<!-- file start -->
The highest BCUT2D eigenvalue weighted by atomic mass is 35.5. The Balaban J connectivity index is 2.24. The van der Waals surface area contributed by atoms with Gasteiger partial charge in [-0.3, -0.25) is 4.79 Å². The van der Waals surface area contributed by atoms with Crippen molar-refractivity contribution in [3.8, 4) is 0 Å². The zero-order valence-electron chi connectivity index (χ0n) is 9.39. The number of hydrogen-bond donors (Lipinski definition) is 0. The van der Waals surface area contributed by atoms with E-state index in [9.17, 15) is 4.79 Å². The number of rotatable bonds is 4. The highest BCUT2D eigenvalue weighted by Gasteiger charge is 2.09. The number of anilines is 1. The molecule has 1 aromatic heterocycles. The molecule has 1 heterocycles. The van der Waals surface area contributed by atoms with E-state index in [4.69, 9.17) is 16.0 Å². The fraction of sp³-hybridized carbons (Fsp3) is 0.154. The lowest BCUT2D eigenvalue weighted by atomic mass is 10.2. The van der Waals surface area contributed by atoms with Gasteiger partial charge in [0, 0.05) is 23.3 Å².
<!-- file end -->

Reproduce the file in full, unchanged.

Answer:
The highest BCUT2D eigenvalue weighted by atomic mass is 35.5. The Balaban J connectivity index is 2.24. The van der Waals surface area contributed by atoms with Gasteiger partial charge in [-0.3, -0.25) is 4.79 Å². The van der Waals surface area contributed by atoms with Crippen molar-refractivity contribution in [3.8, 4) is 0 Å². The zero-order valence-electron chi connectivity index (χ0n) is 9.39. The number of hydrogen-bond donors (Lipinski definition) is 0. The van der Waals surface area contributed by atoms with E-state index in [9.17, 15) is 4.79 Å². The number of rotatable bonds is 4. The highest BCUT2D eigenvalue weighted by Gasteiger charge is 2.09. The number of anilines is 1. The molecule has 1 aromatic heterocycles. The molecule has 1 heterocycles. The van der Waals surface area contributed by atoms with E-state index in [4.69, 9.17) is 16.0 Å². The fraction of sp³-hybridized carbons (Fsp3) is 0.154. The lowest BCUT2D eigenvalue weighted by atomic mass is 10.2. The van der Waals surface area contributed by atoms with Gasteiger partial charge in [0, 0.05) is 23.3 Å².